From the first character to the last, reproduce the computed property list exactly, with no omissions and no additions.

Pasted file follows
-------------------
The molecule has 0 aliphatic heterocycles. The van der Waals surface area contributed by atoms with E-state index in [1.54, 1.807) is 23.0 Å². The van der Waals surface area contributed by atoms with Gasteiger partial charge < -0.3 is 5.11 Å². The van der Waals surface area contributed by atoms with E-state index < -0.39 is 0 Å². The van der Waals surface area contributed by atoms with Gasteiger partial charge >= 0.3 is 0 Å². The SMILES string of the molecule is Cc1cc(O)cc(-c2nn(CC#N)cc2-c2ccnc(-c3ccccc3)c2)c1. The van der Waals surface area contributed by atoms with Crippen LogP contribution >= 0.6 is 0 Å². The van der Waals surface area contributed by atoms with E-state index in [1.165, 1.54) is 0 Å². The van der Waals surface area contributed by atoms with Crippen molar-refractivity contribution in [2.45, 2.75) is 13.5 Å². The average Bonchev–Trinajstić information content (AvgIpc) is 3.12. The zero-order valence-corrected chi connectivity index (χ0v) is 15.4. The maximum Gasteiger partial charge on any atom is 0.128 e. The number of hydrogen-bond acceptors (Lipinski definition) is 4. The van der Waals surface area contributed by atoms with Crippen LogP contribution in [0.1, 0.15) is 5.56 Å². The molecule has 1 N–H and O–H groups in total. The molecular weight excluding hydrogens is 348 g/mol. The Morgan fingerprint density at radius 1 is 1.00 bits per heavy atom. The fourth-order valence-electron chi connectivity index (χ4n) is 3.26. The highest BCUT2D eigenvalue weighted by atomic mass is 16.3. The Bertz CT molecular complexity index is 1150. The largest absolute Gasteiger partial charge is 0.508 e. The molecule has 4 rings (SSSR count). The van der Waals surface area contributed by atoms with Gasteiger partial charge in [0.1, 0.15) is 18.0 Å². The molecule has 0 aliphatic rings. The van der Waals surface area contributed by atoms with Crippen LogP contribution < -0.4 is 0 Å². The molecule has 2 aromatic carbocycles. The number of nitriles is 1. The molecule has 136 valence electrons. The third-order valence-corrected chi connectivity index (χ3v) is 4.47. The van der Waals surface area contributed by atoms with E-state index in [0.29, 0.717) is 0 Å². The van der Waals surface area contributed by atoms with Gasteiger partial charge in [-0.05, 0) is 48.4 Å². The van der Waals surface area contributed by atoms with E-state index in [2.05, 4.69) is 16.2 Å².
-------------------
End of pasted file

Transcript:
The molecule has 0 aliphatic heterocycles. The van der Waals surface area contributed by atoms with E-state index in [1.54, 1.807) is 23.0 Å². The van der Waals surface area contributed by atoms with Gasteiger partial charge < -0.3 is 5.11 Å². The van der Waals surface area contributed by atoms with E-state index < -0.39 is 0 Å². The van der Waals surface area contributed by atoms with Gasteiger partial charge >= 0.3 is 0 Å². The SMILES string of the molecule is Cc1cc(O)cc(-c2nn(CC#N)cc2-c2ccnc(-c3ccccc3)c2)c1. The van der Waals surface area contributed by atoms with Crippen LogP contribution >= 0.6 is 0 Å². The van der Waals surface area contributed by atoms with E-state index in [1.165, 1.54) is 0 Å². The van der Waals surface area contributed by atoms with Crippen molar-refractivity contribution in [2.45, 2.75) is 13.5 Å². The average Bonchev–Trinajstić information content (AvgIpc) is 3.12. The zero-order valence-corrected chi connectivity index (χ0v) is 15.4. The maximum Gasteiger partial charge on any atom is 0.128 e. The number of hydrogen-bond acceptors (Lipinski definition) is 4. The van der Waals surface area contributed by atoms with Crippen LogP contribution in [0.1, 0.15) is 5.56 Å². The molecule has 1 N–H and O–H groups in total. The molecular weight excluding hydrogens is 348 g/mol. The Morgan fingerprint density at radius 1 is 1.00 bits per heavy atom. The fourth-order valence-electron chi connectivity index (χ4n) is 3.26. The highest BCUT2D eigenvalue weighted by atomic mass is 16.3. The Bertz CT molecular complexity index is 1150. The largest absolute Gasteiger partial charge is 0.508 e. The molecule has 4 rings (SSSR count). The van der Waals surface area contributed by atoms with Gasteiger partial charge in [0.1, 0.15) is 18.0 Å². The molecule has 0 aliphatic rings. The van der Waals surface area contributed by atoms with Crippen LogP contribution < -0.4 is 0 Å². The molecule has 2 aromatic carbocycles. The number of nitriles is 1. The molecule has 136 valence electrons. The third-order valence-corrected chi connectivity index (χ3v) is 4.47. The van der Waals surface area contributed by atoms with E-state index in [0.29, 0.717) is 0 Å². The van der Waals surface area contributed by atoms with Gasteiger partial charge in [-0.05, 0) is 48.4 Å². The van der Waals surface area contributed by atoms with E-state index in [2.05, 4.69) is 16.2 Å².